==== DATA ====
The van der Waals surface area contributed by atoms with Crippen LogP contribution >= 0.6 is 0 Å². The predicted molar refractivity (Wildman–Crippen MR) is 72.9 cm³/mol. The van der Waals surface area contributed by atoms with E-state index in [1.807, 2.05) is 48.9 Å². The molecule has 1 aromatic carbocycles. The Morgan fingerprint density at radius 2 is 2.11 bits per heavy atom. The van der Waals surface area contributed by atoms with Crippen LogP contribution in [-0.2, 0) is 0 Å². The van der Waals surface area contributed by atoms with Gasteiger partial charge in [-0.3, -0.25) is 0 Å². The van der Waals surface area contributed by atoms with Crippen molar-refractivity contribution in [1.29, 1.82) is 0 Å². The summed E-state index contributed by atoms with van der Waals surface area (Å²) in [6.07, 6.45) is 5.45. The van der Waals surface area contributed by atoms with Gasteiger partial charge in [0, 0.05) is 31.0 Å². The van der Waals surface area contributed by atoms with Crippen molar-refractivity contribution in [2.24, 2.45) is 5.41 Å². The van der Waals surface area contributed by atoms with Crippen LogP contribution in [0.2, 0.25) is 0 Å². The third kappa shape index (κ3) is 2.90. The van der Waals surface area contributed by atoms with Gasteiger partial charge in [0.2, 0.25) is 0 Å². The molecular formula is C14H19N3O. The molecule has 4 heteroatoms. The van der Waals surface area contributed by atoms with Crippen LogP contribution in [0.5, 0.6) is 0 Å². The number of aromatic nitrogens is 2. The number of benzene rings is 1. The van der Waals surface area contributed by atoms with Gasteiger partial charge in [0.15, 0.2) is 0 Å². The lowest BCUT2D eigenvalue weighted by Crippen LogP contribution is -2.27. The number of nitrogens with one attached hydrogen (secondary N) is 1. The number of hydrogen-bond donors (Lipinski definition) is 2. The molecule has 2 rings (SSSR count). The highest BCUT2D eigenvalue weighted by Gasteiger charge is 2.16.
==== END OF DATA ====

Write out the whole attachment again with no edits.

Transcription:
The van der Waals surface area contributed by atoms with Crippen LogP contribution >= 0.6 is 0 Å². The predicted molar refractivity (Wildman–Crippen MR) is 72.9 cm³/mol. The van der Waals surface area contributed by atoms with E-state index in [1.807, 2.05) is 48.9 Å². The molecule has 1 aromatic carbocycles. The Morgan fingerprint density at radius 2 is 2.11 bits per heavy atom. The van der Waals surface area contributed by atoms with Crippen LogP contribution in [-0.2, 0) is 0 Å². The van der Waals surface area contributed by atoms with Gasteiger partial charge in [-0.3, -0.25) is 0 Å². The van der Waals surface area contributed by atoms with Crippen molar-refractivity contribution in [1.29, 1.82) is 0 Å². The summed E-state index contributed by atoms with van der Waals surface area (Å²) in [6.07, 6.45) is 5.45. The van der Waals surface area contributed by atoms with Gasteiger partial charge in [0, 0.05) is 31.0 Å². The van der Waals surface area contributed by atoms with Crippen molar-refractivity contribution in [2.24, 2.45) is 5.41 Å². The van der Waals surface area contributed by atoms with Crippen LogP contribution in [0.2, 0.25) is 0 Å². The third kappa shape index (κ3) is 2.90. The van der Waals surface area contributed by atoms with Gasteiger partial charge in [0.2, 0.25) is 0 Å². The molecular formula is C14H19N3O. The molecule has 4 heteroatoms. The van der Waals surface area contributed by atoms with Crippen LogP contribution in [0.5, 0.6) is 0 Å². The number of aromatic nitrogens is 2. The number of benzene rings is 1. The van der Waals surface area contributed by atoms with Gasteiger partial charge in [0.15, 0.2) is 0 Å². The lowest BCUT2D eigenvalue weighted by Crippen LogP contribution is -2.27. The number of nitrogens with one attached hydrogen (secondary N) is 1. The number of hydrogen-bond donors (Lipinski definition) is 2. The molecule has 2 rings (SSSR count). The highest BCUT2D eigenvalue weighted by Gasteiger charge is 2.16.